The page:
• Mannerist style – derived from Italian ‘maniera’ and used to describe a stylishness with ‘ease of manner, virtuosity, fluency and refinement’ (p. 497 WHA) – Leonardo, Raphael and Michelangelo are prime examples. Description of style – p. 497 WHA with emphasis on acid colours, contrived and over-refined figures with distorted perspective.
  • Mutations in Renaissance style seen in Correggio (Antonio Allegri c. 1489-1534) and Parmigianino – generation apart but working in Parma at same time. Corregio’s style was one of grace and suavity – style best seen in Parma Cathedral with the ceiling painting that swirled upwards into the heavens. Parmigianino (Francesco Mazzola 1503-40) took style further in his pursuit of grace and elegance.
  • Despite the distinctions affected by the Counter Reformation artists liked the ability to produce all the human figure is capable of and this is seen in secular work including that of Benvenuto Cellini (1500-71) in the exquisitely detailed gold salt-cellar (p. 500 WHA) made for Francis I of France for his court in Fontainebleu then the most artistic centre north of the Alps.
  • From France contrapposto pose was taken up in England and used in portraits of Elizabethans by artists such as Nicholas Hilliard (c. 1547-1619) who had studied Castiglione’s Book of the Coutier.
  • Pieter Bruegel the Elder rejected the Italianate style brought back by his contemporaries and instead looked back to Bosch for his style but becoming more direct and straightforward – style involved peasants and farm labourers within the countryside they inhabited but portrayed them within the cycle of decay, death and rebirth and so denied man’s central place in the universe.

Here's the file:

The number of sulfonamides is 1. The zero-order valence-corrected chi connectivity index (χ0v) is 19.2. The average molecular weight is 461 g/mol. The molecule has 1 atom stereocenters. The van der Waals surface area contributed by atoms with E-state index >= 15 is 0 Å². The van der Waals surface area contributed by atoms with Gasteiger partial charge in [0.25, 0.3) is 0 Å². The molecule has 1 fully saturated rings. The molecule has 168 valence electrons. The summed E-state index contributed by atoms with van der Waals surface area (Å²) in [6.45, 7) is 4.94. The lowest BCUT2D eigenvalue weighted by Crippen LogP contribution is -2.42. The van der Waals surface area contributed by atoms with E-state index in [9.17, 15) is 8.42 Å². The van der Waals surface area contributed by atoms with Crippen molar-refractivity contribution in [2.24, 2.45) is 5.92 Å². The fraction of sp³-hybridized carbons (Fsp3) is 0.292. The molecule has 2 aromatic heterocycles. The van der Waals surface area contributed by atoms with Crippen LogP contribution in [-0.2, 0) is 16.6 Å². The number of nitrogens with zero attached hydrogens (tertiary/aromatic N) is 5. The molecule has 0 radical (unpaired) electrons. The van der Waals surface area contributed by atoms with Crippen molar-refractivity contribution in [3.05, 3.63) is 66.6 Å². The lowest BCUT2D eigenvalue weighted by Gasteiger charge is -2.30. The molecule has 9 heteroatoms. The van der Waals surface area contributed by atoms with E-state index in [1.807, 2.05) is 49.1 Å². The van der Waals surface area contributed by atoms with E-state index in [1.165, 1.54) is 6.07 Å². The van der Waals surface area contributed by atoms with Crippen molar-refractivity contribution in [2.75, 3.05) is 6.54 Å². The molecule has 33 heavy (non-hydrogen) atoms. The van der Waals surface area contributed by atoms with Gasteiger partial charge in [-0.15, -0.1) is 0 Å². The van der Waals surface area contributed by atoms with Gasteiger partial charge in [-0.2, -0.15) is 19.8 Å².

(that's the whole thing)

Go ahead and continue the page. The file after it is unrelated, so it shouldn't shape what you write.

• Domenicos Theotocopoulos (El Greco 1541-1614) – Mannerisms that Bruegel rejected he formed into emotional religious art. Brushwork is free and colours used for expression and expressively with elongated figures for tension with exaggerated gestures – his work was one of a visionary. Last European painter to express transcendental ideals – p. 506 WHA.

INSIDE AND OUTSIDE INFLUENCES

  • Imitation of Christ (see Critics)
  • Humanism, Devotio moderna and Counter-Reformation had more positive influence than Protestanism on visual arts.
  • Luther was indifferent to the visual artists including painting and sculpture but opposed veneration and destruction of religious images but didn’t promote Iconoclasm.
  • John Calvin (1509-64) thought crucifixes and representations of saints idolatrous and sinful – one of the more extreme Protestants – he was dominant in Protestant world after mid-century but more than one great work of art was inspired by his religion in his lifetime however.
  • Leonardo da Vinci became an inside influence for numerous other artists and architect with inspiration being taken on his organic grouping of figures and use of chiaroscuro.
  • Raphael inspired by Michelangelo’s work on Sistine chapel for his own works in the Vatican – designed set of tapestries to hang beneath The School of Athens which cost 10 times the amount Michelangelo was paid for the whole ceiling.
  • Neoplatonism influenced work of Michelangelo along with Hellenistic notions of heliocentric universe.
  • Dome of St Peters designed such a way it seems to float above the horizontal of the cornice – instead of going upwards uninterrupted in form of Gothic cathedrals. Outside of St Peters gives no indication of structural form within.